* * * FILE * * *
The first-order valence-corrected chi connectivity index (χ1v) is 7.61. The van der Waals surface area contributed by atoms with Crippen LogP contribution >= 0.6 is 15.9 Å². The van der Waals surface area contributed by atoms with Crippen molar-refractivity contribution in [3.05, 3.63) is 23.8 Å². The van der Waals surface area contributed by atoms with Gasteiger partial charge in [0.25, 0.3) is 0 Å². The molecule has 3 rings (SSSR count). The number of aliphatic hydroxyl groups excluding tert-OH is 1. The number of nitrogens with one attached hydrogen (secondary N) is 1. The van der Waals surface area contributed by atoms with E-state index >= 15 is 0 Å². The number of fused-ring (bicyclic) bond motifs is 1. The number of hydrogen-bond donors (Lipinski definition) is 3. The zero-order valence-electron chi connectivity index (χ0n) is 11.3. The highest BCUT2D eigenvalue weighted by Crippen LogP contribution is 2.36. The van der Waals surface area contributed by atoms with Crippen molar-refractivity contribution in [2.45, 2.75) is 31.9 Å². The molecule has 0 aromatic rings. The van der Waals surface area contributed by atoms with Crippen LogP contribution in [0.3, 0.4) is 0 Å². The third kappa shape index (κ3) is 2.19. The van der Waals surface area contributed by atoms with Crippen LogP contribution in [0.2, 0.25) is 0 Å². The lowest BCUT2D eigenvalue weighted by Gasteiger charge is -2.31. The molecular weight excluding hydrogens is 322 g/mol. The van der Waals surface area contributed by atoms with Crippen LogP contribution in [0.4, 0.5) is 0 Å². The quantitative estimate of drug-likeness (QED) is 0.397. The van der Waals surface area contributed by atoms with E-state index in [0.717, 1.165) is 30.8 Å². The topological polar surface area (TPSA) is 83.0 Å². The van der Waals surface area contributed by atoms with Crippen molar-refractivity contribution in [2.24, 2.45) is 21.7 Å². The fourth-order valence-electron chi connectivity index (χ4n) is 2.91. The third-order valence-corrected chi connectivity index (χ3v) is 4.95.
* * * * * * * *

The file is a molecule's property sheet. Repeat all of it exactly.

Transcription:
The first-order valence-corrected chi connectivity index (χ1v) is 7.61. The van der Waals surface area contributed by atoms with Crippen LogP contribution >= 0.6 is 15.9 Å². The van der Waals surface area contributed by atoms with Crippen molar-refractivity contribution in [3.05, 3.63) is 23.8 Å². The van der Waals surface area contributed by atoms with Gasteiger partial charge in [0.25, 0.3) is 0 Å². The molecule has 3 rings (SSSR count). The number of aliphatic hydroxyl groups excluding tert-OH is 1. The number of nitrogens with one attached hydrogen (secondary N) is 1. The van der Waals surface area contributed by atoms with E-state index >= 15 is 0 Å². The number of fused-ring (bicyclic) bond motifs is 1. The number of hydrogen-bond donors (Lipinski definition) is 3. The zero-order valence-electron chi connectivity index (χ0n) is 11.3. The highest BCUT2D eigenvalue weighted by Crippen LogP contribution is 2.36. The van der Waals surface area contributed by atoms with Crippen molar-refractivity contribution in [2.45, 2.75) is 31.9 Å². The molecule has 0 aromatic rings. The van der Waals surface area contributed by atoms with Crippen LogP contribution in [0.3, 0.4) is 0 Å². The third kappa shape index (κ3) is 2.19. The van der Waals surface area contributed by atoms with Crippen LogP contribution in [0.2, 0.25) is 0 Å². The lowest BCUT2D eigenvalue weighted by Gasteiger charge is -2.31. The molecular weight excluding hydrogens is 322 g/mol. The van der Waals surface area contributed by atoms with Crippen LogP contribution in [0.4, 0.5) is 0 Å². The quantitative estimate of drug-likeness (QED) is 0.397. The van der Waals surface area contributed by atoms with E-state index in [0.717, 1.165) is 30.8 Å². The topological polar surface area (TPSA) is 83.0 Å². The van der Waals surface area contributed by atoms with Crippen molar-refractivity contribution in [2.24, 2.45) is 21.7 Å². The fourth-order valence-electron chi connectivity index (χ4n) is 2.91. The third-order valence-corrected chi connectivity index (χ3v) is 4.95.